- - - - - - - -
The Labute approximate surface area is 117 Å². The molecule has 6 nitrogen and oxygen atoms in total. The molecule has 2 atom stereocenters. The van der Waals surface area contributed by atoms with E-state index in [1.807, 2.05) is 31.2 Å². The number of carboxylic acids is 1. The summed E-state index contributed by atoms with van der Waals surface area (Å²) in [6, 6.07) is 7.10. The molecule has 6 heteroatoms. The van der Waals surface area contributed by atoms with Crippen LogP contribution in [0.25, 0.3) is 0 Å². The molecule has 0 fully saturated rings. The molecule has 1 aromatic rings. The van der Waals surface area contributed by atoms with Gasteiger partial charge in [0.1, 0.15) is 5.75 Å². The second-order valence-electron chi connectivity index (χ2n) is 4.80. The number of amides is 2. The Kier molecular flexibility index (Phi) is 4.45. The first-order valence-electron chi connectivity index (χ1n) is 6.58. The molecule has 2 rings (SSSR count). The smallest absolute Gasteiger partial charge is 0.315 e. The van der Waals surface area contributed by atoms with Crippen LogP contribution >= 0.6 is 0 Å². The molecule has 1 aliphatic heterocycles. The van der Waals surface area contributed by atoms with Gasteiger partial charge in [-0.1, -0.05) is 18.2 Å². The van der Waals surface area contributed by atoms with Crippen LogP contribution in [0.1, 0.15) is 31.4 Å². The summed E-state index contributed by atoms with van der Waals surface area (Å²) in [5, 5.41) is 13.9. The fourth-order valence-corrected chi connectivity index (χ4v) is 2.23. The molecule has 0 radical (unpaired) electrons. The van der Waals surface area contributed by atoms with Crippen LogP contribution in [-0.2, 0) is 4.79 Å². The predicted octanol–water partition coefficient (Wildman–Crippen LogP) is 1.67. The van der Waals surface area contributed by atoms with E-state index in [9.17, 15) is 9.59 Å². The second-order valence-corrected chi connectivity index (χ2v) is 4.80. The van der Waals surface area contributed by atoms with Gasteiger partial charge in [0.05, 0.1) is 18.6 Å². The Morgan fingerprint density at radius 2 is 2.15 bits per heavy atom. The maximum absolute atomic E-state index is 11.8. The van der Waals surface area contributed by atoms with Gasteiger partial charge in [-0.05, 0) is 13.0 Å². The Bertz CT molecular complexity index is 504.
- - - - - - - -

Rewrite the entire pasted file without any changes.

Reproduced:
The Labute approximate surface area is 117 Å². The molecule has 6 nitrogen and oxygen atoms in total. The molecule has 2 atom stereocenters. The van der Waals surface area contributed by atoms with E-state index in [1.807, 2.05) is 31.2 Å². The number of carboxylic acids is 1. The summed E-state index contributed by atoms with van der Waals surface area (Å²) in [6, 6.07) is 7.10. The molecule has 6 heteroatoms. The van der Waals surface area contributed by atoms with Crippen LogP contribution in [0.25, 0.3) is 0 Å². The molecule has 0 fully saturated rings. The molecule has 1 aromatic rings. The van der Waals surface area contributed by atoms with Gasteiger partial charge in [0.1, 0.15) is 5.75 Å². The second-order valence-electron chi connectivity index (χ2n) is 4.80. The number of amides is 2. The Kier molecular flexibility index (Phi) is 4.45. The first-order valence-electron chi connectivity index (χ1n) is 6.58. The molecule has 2 rings (SSSR count). The smallest absolute Gasteiger partial charge is 0.315 e. The van der Waals surface area contributed by atoms with Crippen LogP contribution >= 0.6 is 0 Å². The molecule has 1 aliphatic heterocycles. The van der Waals surface area contributed by atoms with Gasteiger partial charge in [-0.1, -0.05) is 18.2 Å². The van der Waals surface area contributed by atoms with Crippen LogP contribution in [0.1, 0.15) is 31.4 Å². The summed E-state index contributed by atoms with van der Waals surface area (Å²) in [5, 5.41) is 13.9. The fourth-order valence-corrected chi connectivity index (χ4v) is 2.23. The molecule has 0 radical (unpaired) electrons. The van der Waals surface area contributed by atoms with Crippen LogP contribution in [-0.2, 0) is 4.79 Å². The predicted octanol–water partition coefficient (Wildman–Crippen LogP) is 1.67. The van der Waals surface area contributed by atoms with E-state index in [9.17, 15) is 9.59 Å². The second-order valence-corrected chi connectivity index (χ2v) is 4.80. The van der Waals surface area contributed by atoms with Gasteiger partial charge in [0.05, 0.1) is 18.6 Å². The Morgan fingerprint density at radius 2 is 2.15 bits per heavy atom. The maximum absolute atomic E-state index is 11.8. The van der Waals surface area contributed by atoms with Gasteiger partial charge in [-0.05, 0) is 13.0 Å². The Bertz CT molecular complexity index is 504.